This is part three in a series on the modern Provençal language. See part one to start at the beginning.
So far, we've been introduced to the basics of the language and the conjugation of verbs in present tense. The next few articles will be shorter than the first two and focus on expanding on those basics. In this article we will introduce a few words and phrases for small talk and other pleasantries.
Provençal is a language spoken by a minority of people in the Provence region of south-east France. It has its roots in Old Occitan, the language of the trobadors and trobairitz: composers and performers of lyric poetry in medieval Occitania.
Due to a history of policies by the French government meant to suppress regional minority languages (see vergonha, meaning "shame"), it is now only spoken by a few hundred thousand people, mainly among the older generations, and could be in danger of dying out.
I first became interested in the language when I started studying the south of France for a novel I am writing, but I found resources scarce and of limited use or clarity—a profusion of dialects in particular muddies the water—so I decided to research and compile my own notes to help me learn, and maybe help others as well.
While working on my novel, I realized that many of the names I'd chosen for my characters were horribly old-fashioned, rare, or outright non-existent for the time and place where they were born. While doing research to fix this, I realized there were large differences between departments of France, and simply knowing which names are popular in France as a whole is close to useless.
Working with the raw data quickly got tedious, so I developed this tool to help me sort through it for the answers I needed. I hope others will find it useful as well.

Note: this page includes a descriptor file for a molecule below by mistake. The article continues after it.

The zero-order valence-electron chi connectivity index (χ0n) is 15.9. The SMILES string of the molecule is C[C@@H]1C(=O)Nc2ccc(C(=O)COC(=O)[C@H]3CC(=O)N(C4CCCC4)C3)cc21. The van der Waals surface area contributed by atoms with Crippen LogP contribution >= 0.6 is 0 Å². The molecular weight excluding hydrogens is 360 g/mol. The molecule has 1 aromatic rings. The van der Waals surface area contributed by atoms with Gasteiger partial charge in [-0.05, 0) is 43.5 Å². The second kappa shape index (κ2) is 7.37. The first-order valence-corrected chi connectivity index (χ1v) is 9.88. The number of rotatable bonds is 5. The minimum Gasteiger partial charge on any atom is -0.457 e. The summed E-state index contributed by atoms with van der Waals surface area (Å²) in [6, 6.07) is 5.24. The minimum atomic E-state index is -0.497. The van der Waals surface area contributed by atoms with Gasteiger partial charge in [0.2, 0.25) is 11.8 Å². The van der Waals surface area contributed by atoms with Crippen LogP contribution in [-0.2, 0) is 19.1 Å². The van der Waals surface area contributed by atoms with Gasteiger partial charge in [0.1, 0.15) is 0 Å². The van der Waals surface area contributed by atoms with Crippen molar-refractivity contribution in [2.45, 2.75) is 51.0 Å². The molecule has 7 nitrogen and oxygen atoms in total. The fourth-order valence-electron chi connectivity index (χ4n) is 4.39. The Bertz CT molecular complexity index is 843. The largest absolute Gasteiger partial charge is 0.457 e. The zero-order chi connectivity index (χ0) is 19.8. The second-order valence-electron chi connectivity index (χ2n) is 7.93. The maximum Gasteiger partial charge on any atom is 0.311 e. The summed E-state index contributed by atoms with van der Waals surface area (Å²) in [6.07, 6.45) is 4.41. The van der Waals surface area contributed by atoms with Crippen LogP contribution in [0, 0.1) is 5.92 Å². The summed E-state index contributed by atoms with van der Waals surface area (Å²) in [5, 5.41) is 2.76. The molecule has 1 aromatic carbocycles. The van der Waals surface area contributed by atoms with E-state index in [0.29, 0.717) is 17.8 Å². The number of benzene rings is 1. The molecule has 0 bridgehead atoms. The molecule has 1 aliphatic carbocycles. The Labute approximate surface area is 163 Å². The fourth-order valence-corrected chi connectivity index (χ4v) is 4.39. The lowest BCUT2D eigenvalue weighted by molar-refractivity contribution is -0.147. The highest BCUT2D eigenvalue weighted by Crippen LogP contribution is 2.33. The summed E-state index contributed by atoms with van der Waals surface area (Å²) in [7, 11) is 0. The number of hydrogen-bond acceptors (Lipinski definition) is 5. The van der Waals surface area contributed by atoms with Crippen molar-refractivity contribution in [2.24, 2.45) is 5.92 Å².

This tool is currently in early stages of development but should already be functional. Additional features and improvements will be added as I find the time.
Aren't blogs and personal websites kinda doomed to irrelevance in an age of social media? Will we even have websites in another five years, or will everything migrate to apps on our phones?
Perhaps, but who can really say what the future holds? There are still benefits to a website, and I for one hope they see some kind of renaissance.
Social media is great for conversation, discovery, and sharing; not so great for permanence or control. With social media, you don't own or control the platform. In some ways you may not even own or control your content. With a personal website you own and control both the platform and content, at least as far as that is possible.
This site is a place for all the things I want to ensure have a permanent home: somewhere it can always easily be found regardless of what happens in the social media landscape of the future.
You may also notice that my blog doesn't have comments. That's because I don't see it as my responsibility to provide a platform for others. That's what social media or your own personal website is for. If social media has done one good thing, it's to relieve individual website owners of that particular can of worms.
Finally, it's a playground for me as someone who has been programming and developing websites as a hobby since I was a child, a place to do things that no social media platform could ever allow. For this reason, rather than using WordPress or other common Content Management Systems, I decided to develop my own from scratch. There are normally a lot of good reasons not to reinvent the wheel like that, but I wanted to do things that these products couldn't easily accommodate, despite their incredible versatility and extensibility.
As of this writing, this is the first version of the site, which means it is still very bare-bones not to mention low on content, but you have to start somewhere. Hopefully time will put some digital meat on its bones.